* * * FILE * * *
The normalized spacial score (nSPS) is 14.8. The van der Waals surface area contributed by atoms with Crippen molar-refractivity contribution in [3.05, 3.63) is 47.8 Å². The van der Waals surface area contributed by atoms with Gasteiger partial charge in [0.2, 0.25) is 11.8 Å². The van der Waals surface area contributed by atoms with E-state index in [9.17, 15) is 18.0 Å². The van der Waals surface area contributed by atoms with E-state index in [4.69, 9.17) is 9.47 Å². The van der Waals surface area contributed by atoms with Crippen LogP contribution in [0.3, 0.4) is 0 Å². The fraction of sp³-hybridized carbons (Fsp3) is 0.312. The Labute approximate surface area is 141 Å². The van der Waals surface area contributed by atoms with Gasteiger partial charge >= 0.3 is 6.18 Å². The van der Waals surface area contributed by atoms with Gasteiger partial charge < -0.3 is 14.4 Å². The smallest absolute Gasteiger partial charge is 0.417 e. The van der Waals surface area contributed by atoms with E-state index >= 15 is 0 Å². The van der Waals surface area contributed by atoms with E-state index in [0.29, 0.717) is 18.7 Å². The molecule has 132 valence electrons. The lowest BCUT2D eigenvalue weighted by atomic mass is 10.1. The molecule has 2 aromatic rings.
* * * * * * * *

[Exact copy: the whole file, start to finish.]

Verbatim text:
The normalized spacial score (nSPS) is 14.8. The van der Waals surface area contributed by atoms with Crippen molar-refractivity contribution in [3.05, 3.63) is 47.8 Å². The van der Waals surface area contributed by atoms with Gasteiger partial charge in [0.2, 0.25) is 11.8 Å². The van der Waals surface area contributed by atoms with E-state index in [9.17, 15) is 18.0 Å². The van der Waals surface area contributed by atoms with E-state index in [4.69, 9.17) is 9.47 Å². The van der Waals surface area contributed by atoms with Crippen LogP contribution in [0.3, 0.4) is 0 Å². The fraction of sp³-hybridized carbons (Fsp3) is 0.312. The Labute approximate surface area is 141 Å². The van der Waals surface area contributed by atoms with Gasteiger partial charge >= 0.3 is 6.18 Å². The van der Waals surface area contributed by atoms with Gasteiger partial charge < -0.3 is 14.4 Å². The smallest absolute Gasteiger partial charge is 0.417 e. The van der Waals surface area contributed by atoms with E-state index >= 15 is 0 Å². The van der Waals surface area contributed by atoms with E-state index in [0.29, 0.717) is 18.7 Å². The molecule has 132 valence electrons. The lowest BCUT2D eigenvalue weighted by atomic mass is 10.1. The molecule has 2 aromatic rings.